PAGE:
Kapura moved swiftly (for him) through the shadows of Metru Nui. His destination was the outskirts of Ga-Metru, specifically a portion of the Archives underneath that spot. The sign carved into the wall outside his shelter had told him where to go, and even who was to meet him there, but not the most important answer: why.
Cautiously, he peered around the corner of a building. The way seemed clear. Rahkshi stood guard over most entrances to the Archives, but not this one. It led to a section of the vast museum that had been deemed unsafe decades ago and abandoned. Even when Matoran and Toa retreated below in the days right after Makuta’s takeover of the universe, they had avoided this region.
He slipped across the street and, with great effort, raised the hatch. It let out a shrill creak he was sure every Rahkshi in the city could hear. Kapura froze. Was that the whistling sound of Rahkshi flying through the air toward him? No, it was just steam escaping in Ta-Metru. He waited a moment more, and when no hostile force appeared, he ducked into the tunnel and closed the hatch behind him.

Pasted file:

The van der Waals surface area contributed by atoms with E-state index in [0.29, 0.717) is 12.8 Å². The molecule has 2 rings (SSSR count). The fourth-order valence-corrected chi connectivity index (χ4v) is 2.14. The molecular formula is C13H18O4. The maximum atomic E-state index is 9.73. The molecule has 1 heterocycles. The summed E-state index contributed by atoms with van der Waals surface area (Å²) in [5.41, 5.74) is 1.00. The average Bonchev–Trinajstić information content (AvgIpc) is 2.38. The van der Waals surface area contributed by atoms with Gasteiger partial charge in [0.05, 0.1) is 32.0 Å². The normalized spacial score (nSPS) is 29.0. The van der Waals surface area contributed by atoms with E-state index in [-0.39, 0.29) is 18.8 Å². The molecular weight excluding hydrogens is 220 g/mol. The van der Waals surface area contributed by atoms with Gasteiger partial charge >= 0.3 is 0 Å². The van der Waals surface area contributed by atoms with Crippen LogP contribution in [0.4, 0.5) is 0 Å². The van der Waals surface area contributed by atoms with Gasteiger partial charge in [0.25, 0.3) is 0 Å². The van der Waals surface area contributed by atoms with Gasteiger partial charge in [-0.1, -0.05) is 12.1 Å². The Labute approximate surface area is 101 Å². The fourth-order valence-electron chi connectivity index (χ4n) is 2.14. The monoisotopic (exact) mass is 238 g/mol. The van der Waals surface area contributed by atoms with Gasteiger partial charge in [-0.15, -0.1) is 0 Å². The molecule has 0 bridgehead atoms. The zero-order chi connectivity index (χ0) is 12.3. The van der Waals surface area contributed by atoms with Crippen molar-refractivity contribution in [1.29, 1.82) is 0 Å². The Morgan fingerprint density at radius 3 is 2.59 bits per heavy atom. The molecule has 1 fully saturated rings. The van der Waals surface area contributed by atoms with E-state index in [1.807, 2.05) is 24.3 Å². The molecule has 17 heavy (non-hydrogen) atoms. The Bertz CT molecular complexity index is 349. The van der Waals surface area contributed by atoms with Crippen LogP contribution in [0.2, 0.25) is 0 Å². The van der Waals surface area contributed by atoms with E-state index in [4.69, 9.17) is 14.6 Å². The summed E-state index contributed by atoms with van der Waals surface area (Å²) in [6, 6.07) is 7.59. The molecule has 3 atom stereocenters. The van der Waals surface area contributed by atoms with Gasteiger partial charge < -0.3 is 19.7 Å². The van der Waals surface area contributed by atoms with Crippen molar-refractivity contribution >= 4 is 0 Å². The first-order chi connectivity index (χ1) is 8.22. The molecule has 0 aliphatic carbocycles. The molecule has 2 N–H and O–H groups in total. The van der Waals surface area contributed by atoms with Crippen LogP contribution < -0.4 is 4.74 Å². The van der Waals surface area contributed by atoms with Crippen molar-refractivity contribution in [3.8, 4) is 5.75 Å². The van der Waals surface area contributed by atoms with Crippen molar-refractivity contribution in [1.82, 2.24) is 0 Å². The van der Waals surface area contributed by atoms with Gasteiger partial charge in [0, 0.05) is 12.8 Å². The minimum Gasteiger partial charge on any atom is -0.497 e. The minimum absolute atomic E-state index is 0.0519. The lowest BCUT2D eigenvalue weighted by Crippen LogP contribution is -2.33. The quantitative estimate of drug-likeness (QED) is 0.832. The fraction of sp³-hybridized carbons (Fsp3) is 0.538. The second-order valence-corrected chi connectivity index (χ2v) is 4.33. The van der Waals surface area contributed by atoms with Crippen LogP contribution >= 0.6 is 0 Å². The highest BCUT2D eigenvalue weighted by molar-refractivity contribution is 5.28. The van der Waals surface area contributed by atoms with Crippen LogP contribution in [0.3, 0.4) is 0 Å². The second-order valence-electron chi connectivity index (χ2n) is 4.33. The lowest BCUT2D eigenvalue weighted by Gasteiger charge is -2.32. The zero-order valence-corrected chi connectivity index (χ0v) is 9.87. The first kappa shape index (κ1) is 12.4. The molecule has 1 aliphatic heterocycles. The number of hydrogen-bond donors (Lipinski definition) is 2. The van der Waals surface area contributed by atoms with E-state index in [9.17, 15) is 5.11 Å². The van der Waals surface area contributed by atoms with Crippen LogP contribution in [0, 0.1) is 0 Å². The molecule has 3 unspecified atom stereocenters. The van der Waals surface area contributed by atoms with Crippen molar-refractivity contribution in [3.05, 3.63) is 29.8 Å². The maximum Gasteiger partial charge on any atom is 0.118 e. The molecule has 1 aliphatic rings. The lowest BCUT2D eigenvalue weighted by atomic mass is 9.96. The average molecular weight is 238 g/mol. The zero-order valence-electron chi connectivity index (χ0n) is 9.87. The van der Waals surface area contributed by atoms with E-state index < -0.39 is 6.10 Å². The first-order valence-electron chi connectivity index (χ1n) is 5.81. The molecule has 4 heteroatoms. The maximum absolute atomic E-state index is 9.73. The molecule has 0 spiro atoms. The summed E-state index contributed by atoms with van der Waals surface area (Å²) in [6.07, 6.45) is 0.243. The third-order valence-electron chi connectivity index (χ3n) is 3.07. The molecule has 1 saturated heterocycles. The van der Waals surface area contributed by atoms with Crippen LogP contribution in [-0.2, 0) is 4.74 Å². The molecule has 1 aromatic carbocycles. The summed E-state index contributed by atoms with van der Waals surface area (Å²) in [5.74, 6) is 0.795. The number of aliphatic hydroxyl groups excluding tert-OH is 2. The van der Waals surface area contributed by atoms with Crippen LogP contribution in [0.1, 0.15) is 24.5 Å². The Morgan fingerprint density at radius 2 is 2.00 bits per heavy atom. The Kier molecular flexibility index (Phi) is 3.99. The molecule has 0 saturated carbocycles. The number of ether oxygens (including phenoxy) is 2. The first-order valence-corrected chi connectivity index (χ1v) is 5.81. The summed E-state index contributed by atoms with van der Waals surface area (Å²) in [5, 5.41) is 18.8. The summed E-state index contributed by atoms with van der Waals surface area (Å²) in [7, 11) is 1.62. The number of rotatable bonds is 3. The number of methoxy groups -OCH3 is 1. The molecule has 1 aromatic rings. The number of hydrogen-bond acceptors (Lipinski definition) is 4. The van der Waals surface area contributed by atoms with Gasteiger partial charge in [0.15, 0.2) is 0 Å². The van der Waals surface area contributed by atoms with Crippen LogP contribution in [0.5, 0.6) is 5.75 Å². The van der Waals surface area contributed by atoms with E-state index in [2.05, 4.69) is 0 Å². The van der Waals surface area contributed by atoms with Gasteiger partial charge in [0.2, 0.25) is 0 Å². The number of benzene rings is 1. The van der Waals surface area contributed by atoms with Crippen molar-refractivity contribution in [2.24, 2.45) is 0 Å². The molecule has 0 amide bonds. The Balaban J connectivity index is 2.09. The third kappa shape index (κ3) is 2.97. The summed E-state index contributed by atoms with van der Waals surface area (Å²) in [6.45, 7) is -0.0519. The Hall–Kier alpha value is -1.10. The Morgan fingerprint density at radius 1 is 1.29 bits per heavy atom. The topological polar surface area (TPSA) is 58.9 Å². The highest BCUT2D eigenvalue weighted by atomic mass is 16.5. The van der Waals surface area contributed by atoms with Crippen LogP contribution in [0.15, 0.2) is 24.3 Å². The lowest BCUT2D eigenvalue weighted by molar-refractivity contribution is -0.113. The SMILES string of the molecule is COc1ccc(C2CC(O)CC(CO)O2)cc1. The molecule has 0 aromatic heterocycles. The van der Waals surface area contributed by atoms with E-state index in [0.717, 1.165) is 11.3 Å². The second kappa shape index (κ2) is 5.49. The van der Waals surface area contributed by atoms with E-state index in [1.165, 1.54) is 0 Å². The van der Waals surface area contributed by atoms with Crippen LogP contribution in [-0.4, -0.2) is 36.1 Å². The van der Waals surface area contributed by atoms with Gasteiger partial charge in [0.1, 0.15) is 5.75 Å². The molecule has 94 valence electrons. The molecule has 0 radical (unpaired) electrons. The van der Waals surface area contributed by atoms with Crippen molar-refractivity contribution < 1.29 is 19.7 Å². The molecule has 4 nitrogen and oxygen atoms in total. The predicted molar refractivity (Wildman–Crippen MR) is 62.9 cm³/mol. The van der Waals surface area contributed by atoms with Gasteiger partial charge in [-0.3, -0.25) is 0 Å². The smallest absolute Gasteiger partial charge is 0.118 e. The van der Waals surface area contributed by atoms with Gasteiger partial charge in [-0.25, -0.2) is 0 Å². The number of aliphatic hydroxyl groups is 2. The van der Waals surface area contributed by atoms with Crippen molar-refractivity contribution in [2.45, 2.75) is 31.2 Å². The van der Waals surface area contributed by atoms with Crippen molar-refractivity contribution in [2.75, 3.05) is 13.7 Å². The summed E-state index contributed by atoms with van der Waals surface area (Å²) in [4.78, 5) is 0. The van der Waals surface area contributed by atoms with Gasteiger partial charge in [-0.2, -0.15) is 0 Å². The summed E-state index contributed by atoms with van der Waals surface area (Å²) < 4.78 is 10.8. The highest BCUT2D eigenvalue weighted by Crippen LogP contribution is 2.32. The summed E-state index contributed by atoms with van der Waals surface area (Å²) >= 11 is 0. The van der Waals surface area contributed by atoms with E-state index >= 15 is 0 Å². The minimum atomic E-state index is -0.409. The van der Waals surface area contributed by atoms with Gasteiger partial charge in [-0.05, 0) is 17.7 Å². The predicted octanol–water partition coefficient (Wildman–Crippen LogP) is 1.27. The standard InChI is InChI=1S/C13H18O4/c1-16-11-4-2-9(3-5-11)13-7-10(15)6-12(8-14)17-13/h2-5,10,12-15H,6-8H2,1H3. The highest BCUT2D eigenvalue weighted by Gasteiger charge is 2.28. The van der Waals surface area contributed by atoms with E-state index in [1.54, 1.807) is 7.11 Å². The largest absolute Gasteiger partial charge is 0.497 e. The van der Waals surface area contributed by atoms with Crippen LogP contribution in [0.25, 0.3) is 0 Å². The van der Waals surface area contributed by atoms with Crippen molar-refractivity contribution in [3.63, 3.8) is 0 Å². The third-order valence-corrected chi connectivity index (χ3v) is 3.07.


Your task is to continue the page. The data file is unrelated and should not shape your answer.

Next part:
It was dark and dank inside. The faint stench of Muaka lingered in the air. Kapura found himself remembering another recent visit to the Archives, when he had gotten lost in the maze of passageways. That time, he had almost wound up a meal for an escaped exhibit and it was only the timely arrival of Toa Takanuva that saved him. He wished that his friend had picked a different place for their meeting… but then remembered that only this sort of a spot would do.
Macku stepped out from a recess in the wall. Her blue armor was stained with mud and she moved with a slight limp, a souvenir of an escape from some Exo-Toa a few days before.
“Sorry,” said Kapura. “I had to make sure I wasn’t followed.”
“We’ll wait a few more minutes for Hafu,” Macku said. She sounded tired… no, beyond tired, Kapura thought. More like she was barely holding herself together.
“Is he working today?”